Final ESPN piece

Dear readers,

This was my final ESPN piece. It’s a few days old now. I’ve enjoyed writing it. Unfortunately, for the last piece, they edited it quite a lot to make it seem that I have been very critical (they left in the criticisms and took out most of the positives. ESPN want to make the world think that I think Honduras were heavy handed, when in truth, I don’t think they were any more heavy handed than other Latin American teams. My opinion, but feel free to disagree. I will include the link either way, but also include the unedited version. I hope you like it.

Since then, there have been reports that the club owners (of Olimpia and Motagua and Real Espana) who are also president’s of the national team, were having a say on who should be in the national team (so clubs from other parts of the world can see them, and therefore be sold on at high prices). Unfortunately the team didn’t do to well and they’ve had minimal inquiries. There have also been reports of unfair payments to players if they did well, which caused some players to get a bit pissed off.

Now for the piece that I truly did write.

1) Sum up your team’s tournament in one sentence
For all their hope and effort, poor mentality, not enough quality, bad tactical decisions and unfair refereeing decisions have sent Honduras packing.

2) Star Man
Carlo Costly – He scored Honduras’s only goal, their first in 32 years in a world cup. He was unfortunate to miss the last world cup through injury, so this should at least make up for some of that disappointment. He scored some hugely important goals during the CONCACAF qualifying round and he plays with the passion, desire and aggression that Hondurans love to see. At 32 years of age, it’ll be his last world cup, but no one will forget seeing his face with tears rolling his cheeks while running to celebrate his goal.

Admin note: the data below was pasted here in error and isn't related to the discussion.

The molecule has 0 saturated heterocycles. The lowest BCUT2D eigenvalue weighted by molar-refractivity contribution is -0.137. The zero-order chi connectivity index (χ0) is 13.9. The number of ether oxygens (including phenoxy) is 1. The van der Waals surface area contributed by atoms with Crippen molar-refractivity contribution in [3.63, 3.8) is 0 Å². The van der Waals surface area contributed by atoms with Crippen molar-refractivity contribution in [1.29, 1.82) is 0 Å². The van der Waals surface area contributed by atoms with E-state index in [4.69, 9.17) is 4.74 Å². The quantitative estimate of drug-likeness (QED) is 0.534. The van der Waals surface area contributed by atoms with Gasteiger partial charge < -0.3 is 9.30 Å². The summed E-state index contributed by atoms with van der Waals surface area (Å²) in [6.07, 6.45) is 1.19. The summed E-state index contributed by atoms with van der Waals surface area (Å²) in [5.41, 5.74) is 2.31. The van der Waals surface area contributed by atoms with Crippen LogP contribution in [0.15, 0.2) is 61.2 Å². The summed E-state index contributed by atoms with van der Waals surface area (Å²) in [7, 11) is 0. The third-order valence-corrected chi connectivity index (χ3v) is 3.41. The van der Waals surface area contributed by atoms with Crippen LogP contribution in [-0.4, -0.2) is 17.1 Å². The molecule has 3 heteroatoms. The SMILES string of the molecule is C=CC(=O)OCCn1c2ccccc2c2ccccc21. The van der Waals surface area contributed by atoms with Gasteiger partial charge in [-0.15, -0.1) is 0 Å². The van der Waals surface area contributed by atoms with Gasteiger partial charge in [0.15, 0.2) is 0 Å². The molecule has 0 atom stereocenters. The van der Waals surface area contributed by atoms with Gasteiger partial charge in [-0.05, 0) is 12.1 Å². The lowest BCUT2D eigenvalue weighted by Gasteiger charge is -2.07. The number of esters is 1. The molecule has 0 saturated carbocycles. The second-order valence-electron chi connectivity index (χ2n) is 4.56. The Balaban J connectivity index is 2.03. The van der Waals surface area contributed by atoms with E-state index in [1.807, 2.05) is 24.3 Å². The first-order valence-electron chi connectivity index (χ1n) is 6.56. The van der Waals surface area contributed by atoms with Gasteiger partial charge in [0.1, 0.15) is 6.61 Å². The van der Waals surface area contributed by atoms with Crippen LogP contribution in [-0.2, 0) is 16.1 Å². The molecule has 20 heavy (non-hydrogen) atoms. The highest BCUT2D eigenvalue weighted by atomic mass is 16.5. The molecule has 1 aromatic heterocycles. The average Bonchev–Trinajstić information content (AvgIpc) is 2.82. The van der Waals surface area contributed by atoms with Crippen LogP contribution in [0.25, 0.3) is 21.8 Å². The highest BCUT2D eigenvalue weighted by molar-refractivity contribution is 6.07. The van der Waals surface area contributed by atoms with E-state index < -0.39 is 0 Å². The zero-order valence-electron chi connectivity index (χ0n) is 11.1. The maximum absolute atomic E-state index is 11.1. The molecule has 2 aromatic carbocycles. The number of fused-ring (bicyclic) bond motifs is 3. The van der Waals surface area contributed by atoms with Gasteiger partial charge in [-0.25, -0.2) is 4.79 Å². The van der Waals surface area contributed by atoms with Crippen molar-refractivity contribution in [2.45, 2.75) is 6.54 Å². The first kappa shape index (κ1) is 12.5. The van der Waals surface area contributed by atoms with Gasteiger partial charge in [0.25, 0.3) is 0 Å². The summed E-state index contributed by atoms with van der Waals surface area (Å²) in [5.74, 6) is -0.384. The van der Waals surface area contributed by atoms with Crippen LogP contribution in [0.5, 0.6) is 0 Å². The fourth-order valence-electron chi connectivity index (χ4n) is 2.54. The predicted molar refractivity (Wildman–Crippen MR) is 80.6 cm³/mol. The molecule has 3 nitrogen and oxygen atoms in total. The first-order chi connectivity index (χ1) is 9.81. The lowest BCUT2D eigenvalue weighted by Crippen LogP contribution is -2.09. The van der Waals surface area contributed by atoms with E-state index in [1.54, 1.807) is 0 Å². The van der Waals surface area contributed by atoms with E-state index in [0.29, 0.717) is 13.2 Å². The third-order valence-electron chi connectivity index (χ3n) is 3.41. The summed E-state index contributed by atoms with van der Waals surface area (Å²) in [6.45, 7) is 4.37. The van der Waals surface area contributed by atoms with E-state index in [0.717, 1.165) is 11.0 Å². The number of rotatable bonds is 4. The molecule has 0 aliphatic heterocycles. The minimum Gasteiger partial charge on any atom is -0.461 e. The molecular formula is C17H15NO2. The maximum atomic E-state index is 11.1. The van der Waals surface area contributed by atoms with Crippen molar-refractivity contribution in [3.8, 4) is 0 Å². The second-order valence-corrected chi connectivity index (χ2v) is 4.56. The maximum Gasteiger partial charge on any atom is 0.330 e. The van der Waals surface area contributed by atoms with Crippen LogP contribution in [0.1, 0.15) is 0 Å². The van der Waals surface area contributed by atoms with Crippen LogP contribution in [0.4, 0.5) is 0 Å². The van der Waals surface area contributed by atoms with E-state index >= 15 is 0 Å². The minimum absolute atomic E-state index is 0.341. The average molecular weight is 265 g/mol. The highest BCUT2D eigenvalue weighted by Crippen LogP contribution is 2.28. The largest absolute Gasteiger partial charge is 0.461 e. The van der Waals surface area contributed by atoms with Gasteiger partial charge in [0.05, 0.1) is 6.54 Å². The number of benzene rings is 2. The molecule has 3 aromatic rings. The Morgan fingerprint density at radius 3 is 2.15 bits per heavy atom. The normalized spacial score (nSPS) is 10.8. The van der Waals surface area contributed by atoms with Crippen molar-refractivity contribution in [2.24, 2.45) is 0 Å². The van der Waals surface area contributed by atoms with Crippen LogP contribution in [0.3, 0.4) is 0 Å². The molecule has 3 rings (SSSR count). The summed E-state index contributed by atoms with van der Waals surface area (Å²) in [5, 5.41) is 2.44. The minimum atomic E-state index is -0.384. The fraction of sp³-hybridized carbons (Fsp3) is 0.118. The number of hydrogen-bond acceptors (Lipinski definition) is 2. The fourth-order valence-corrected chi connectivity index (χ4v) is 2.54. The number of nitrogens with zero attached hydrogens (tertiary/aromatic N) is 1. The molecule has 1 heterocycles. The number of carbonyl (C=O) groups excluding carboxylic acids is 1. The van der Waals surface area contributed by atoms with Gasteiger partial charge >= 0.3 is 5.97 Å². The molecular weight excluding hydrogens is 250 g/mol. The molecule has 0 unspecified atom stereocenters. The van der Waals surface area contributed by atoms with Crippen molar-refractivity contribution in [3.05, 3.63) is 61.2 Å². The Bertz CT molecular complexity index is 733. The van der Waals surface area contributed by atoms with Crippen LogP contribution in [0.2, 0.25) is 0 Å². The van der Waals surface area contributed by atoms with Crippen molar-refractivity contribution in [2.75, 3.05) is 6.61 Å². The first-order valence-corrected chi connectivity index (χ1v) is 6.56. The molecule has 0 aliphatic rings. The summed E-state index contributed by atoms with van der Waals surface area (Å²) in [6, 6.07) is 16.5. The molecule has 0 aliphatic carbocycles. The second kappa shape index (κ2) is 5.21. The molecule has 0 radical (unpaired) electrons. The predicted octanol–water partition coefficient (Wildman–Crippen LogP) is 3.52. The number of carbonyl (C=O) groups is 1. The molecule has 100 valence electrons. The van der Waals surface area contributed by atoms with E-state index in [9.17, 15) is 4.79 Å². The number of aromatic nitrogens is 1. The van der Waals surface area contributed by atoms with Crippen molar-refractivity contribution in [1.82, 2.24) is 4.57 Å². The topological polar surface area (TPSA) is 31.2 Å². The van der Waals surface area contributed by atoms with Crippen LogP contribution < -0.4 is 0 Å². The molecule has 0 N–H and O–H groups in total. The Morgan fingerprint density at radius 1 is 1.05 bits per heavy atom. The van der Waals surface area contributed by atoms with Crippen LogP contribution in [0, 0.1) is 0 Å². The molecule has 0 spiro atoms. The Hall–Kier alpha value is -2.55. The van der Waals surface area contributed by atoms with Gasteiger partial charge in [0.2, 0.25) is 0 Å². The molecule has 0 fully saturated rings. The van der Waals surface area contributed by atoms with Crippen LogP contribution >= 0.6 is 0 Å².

3) Highlights
Carlo Costly’s goal. It came in the 31st minute against Ecuador, and even though they only held the lead for three minutes before Ecuador’s Enner Valencia equalised, it was fantastic for Hondurans just to celebrate a goal. What a fine goal too, with Costly dispossessing a defender, latching on to the loose ball, shrugging off an opponent and striking it into the bottom left-hand corner, sending the fans wild, however momentarily.

4) Low Points
There were a few low points to say the least, the first being the mentality, a long-term issue rather than a World Cup low-point. Jorge Valdano’s well publicised appointment as team motivator has 0% impact, so it seems. Honduras, who started off with a bit of a footballing identity crisis, went flying in with wild challenges, something we didn’t see in the qualifying rounds (labelled as “violent” in the European media)and made them look a bit desperate. Even though they knocked the ball around quite well in patches, this is the least we expect at a world cup. Some parts of the Honduran media suggest there were conflicts in the camp, especially surrounding the Alan Peralta injury, as well as accusations of Honduran club owners having a say on the line up, so affluent clubs could see their players and try and sell them on.It seems not all was well.

Some of the senior players failed to show up. Emilio Izaguirre, despite doing reasonably well to stop Antonio Valencia in the first half against Ecuador, was the shadow of the man who plays for Celtic. Another was Wilson Palacios, who was foolishly sent off and left his team to play with ten men against France, which he came under severe criticism for (“he’s not played well for years for el bicolor,” supporters claim). Jerry Bengston was another disappointment, guilty of missing two easy opportunities in the Switzerland game. If Carlo Costly decides to retire, La H will be relying on Bengston to come with the goods in the future.